1289.—GAME PIE. (See French Game Pie and Raised Pie.)
1290.—GAME, PUREE OF. (Fr.—Purée de Gibier.)
Ingredients.—Cold game, butter, gravy, cream, salt and pepper.
Method.—Remove the bones, and simmer them in a little water for at least 1 hour, when gravy is not at hand. Chop the flesh of the bird finely, pound it in a mortar until smooth, moistening gradually with a little good gravy and oiled butter, and pass through a wire sieve. Season to taste, stir in a little cream, turn the preparation into well buttered scallop shells, make thoroughly hot, then serve.
1291.—GAME, TO KEEP FROM TAINTING.
In cold, frosty weather game may be hung for 2 or 3 weeks in an ordinary larder without becoming tainted, but when the atmosphere is warm and damp, care should be taken to hang it in a well ventilated place, preferably where there is a current of air. The feathers are a great protection from flies, but it is advisable to apply a good sprinkling of pepper, which usually serves to keep away these pests.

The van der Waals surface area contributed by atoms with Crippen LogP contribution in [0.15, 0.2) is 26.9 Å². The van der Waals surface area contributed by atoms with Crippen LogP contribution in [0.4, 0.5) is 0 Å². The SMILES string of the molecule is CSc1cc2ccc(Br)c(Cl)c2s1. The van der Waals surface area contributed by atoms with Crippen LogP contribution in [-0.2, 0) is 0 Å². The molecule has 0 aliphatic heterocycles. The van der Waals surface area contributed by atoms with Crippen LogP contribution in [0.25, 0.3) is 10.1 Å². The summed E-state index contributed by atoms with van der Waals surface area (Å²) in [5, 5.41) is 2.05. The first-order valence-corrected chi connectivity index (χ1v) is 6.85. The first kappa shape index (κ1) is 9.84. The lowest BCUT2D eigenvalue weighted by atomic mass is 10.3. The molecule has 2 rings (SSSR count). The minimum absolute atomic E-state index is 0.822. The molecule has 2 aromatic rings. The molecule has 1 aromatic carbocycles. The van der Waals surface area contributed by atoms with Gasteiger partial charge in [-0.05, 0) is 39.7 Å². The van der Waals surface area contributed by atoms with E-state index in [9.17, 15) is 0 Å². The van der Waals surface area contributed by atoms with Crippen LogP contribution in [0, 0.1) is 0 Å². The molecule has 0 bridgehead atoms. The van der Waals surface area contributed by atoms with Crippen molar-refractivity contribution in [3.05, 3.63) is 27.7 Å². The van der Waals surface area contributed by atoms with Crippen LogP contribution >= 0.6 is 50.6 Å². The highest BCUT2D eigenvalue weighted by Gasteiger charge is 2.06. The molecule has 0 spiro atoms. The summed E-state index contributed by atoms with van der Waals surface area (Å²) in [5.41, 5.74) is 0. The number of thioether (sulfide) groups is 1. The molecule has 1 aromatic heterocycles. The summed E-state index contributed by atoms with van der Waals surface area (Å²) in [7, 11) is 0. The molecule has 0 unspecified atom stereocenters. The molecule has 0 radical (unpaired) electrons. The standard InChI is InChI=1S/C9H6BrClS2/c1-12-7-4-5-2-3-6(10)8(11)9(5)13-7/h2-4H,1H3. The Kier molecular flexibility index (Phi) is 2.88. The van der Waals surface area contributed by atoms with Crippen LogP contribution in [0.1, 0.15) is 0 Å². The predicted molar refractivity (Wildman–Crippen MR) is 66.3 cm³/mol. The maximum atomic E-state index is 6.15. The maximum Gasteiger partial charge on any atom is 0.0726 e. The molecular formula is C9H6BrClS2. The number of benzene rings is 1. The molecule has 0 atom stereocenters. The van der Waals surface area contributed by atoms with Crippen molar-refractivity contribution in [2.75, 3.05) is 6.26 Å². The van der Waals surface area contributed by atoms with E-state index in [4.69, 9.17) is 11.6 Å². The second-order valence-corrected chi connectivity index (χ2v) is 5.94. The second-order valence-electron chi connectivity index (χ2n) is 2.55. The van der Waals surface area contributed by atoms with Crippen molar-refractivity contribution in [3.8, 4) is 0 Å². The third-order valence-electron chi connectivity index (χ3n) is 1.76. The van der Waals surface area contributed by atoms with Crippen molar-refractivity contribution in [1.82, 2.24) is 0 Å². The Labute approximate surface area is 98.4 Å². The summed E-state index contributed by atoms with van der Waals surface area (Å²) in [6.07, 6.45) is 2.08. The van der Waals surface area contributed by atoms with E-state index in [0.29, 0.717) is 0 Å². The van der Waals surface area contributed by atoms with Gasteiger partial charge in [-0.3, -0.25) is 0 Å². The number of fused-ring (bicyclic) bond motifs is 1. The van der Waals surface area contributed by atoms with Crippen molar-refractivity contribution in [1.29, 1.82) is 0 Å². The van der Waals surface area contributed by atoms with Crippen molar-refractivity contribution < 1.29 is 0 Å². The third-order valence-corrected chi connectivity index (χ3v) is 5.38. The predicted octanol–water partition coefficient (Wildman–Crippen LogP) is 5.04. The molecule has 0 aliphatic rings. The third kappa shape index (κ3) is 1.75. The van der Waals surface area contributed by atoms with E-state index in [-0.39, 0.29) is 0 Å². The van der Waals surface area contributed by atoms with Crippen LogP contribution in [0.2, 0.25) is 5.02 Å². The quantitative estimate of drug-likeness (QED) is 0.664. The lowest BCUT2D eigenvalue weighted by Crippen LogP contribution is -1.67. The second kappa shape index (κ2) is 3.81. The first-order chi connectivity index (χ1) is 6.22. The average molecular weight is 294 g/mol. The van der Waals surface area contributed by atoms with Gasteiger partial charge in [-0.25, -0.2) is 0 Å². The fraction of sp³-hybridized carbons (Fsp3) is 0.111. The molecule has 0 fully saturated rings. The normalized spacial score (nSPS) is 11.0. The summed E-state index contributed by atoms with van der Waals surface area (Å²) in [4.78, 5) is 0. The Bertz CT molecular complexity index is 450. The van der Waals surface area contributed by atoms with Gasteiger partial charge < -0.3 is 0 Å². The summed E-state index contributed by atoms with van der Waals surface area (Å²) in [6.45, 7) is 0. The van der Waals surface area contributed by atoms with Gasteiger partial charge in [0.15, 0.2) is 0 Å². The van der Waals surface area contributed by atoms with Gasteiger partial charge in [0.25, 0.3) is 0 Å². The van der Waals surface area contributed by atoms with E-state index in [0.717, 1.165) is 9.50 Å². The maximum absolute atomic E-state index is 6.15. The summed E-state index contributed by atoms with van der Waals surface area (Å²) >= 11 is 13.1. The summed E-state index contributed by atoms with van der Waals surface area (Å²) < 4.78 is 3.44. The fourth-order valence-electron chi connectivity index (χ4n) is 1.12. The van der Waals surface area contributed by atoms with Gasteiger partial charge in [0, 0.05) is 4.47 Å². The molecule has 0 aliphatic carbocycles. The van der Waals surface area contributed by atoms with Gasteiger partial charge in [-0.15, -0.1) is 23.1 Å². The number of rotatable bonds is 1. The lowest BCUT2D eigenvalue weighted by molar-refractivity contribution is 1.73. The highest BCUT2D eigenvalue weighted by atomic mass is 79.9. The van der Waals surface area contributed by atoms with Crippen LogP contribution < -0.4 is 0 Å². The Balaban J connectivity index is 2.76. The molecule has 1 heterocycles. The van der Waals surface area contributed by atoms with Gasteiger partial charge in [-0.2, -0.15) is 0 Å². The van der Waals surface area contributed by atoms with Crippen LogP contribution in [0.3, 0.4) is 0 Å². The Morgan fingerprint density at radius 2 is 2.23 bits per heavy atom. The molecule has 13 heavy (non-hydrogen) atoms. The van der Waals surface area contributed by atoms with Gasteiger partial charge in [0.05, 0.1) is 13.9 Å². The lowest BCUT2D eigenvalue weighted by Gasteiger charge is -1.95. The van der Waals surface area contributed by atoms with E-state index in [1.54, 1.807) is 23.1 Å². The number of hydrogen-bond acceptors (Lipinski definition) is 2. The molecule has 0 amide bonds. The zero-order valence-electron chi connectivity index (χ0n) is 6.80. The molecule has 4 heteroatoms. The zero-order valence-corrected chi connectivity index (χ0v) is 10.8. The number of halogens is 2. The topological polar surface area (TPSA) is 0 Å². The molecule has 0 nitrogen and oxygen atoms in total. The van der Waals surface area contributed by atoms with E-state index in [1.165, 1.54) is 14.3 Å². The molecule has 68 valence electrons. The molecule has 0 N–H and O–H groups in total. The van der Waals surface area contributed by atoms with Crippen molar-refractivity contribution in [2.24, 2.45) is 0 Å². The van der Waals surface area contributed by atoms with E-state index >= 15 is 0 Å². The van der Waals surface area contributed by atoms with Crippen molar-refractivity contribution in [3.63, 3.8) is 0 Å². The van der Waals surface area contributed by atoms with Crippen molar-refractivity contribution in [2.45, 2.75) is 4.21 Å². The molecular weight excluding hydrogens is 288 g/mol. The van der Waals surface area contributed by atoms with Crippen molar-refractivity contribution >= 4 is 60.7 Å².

The Red Grouse (Lagopus ) called also the Moor-cock and Gor-cock, is plentiful in the wild heathy tracts of the northern counties of England, and also in Wales and the Highlands of Scotland, and appears to be peculiar to the Northern parts of Britain. Its colour is a rich chestnut, marked and speckled with black. The red grouse to a wild and timid bird, and lives in flocks of about fifty in number. Its average weight is about 19 oz.; that of the female to somewhat less. Its flesh is of an exquisite flavour. The red grouse is subject to the epidemic disease, known as "grouse disease."
1292.—GAME, TO REMOVE TAINT FROM.
As soon as there is the least evidence of taint, remove the feathers and draw the birds, and wash them in water with plenty of salt and a little vinegar. If badly tainted, repeat the process 2 or 3 times, and afterwards rinse in fresh water. Dry thoroughly before cooking. The tainted flavour may be still further removed by putting some fresh powdered charcoal, tied in muslin, inside the crop before cooking, which must be removed before the birds are served. When charcoal is not at hand it may easily be made by placing wood in a hot oven until it is burnt through.
1293.—GROUSE PIE. (Fr.—Pâté de Coq de Bruyère.)
Ingredients.—2 grouse, ¾ lb. of rump steak, ½ pint of good stock, 2 or 3 slices of streaky bacon, 2 hard-boiled-eggs, salt and pepper, puff-paste.
Method.—Cut the birds into neat joints and remove the lower parts of the back, which if allowed to remain would impart a bitter flavour to the pie. Cut the steak into small thin slices, the bacon into narrow strips, and the eggs into sections or thin slices. Line the bottom of